Discover more from Athletic Aging
When Training and Nutrition Isn't Enough
Remembering to train the mind
Practicing What I Preach
As a reproductive endocrinologist specializing in women’s performance, I encounter women on a regular basis struggling to thrive within their changing hormonal life stages, the demands of their careers, family life, and athletic pursuits.
This is especially true of my midlife clients transitioning into and beyond menopause. This is the time of life when parents are aging, kids are driving and going off to college, they hold the highest positions in their careers, and are still competitive in sport. With age, experience, and wisdom, we have become master multi-taskers!
But it’s a double-edged sword. This level of “life management mastery” is not always welcomed by this new hormonal paradigm where the protections afforded by our menstrual cycles against a constantly taxed stress response system have taken a permanent vacation. What we are left with are mood swings we don’t understand, anxieties we never had before, and in many cases waking up in a body and mind that is unrecognizable on so many levels.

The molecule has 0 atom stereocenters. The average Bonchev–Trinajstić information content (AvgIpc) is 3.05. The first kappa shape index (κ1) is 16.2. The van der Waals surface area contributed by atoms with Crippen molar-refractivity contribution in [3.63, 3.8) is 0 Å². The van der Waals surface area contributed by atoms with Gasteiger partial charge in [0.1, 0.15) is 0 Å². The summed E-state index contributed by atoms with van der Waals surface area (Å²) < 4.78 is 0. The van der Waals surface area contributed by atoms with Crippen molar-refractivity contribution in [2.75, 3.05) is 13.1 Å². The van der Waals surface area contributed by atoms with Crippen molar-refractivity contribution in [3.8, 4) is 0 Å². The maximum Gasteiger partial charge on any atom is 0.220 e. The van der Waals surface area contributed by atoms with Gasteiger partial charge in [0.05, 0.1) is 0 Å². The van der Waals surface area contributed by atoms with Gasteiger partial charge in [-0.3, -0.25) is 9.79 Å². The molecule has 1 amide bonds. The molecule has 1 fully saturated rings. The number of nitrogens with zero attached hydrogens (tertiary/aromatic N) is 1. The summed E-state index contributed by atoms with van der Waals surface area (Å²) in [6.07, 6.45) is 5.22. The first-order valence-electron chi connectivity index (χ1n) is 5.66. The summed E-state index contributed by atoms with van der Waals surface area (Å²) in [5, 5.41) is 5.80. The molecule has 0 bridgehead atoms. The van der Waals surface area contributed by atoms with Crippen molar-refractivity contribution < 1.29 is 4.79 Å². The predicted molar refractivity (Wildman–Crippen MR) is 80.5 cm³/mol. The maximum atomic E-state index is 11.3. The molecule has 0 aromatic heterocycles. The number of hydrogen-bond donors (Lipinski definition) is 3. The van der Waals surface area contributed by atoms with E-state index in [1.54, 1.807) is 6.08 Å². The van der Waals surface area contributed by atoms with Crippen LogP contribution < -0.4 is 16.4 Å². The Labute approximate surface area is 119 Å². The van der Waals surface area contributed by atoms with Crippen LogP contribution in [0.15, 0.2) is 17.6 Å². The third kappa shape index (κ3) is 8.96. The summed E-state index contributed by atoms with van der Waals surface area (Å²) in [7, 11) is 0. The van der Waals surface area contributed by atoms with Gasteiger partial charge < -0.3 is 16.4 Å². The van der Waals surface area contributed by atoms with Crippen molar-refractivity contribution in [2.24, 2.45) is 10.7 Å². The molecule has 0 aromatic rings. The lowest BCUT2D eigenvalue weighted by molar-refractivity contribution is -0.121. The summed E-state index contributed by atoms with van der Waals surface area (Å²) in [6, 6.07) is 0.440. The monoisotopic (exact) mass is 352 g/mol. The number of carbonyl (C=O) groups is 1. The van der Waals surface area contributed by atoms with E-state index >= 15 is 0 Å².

A major focus of helping women thrive at this time of life is optimizing muscle, bone, cardiovascular, and metabolic health because these areas are significantly impacted by the menopausal transition. But this is just one part of the equation. There is another dimension that often gets lost and that is headspace.
It’s so easy to get “caught up in the weeds” of our everyday lives. We strive to be the best in our careers, and our sports, to be the best moms, wives, and partners. We support the world on our shoulders because we can and that is what we do best. Until it’s not.
Just like we can overtrain our bodies, we can also overtrain our minds. This can be very insidious. There are no “lab tests” that can tell us that we are hitting the mental “red zone”. But yet, the mind-body connection is so powerful - and can drive so many of our physiologic processes without us even realizing it. Not only does our mental headspace dramatically impact our physical being, but it also impacts our quality of life - and isn’t that what it’s all about in the end?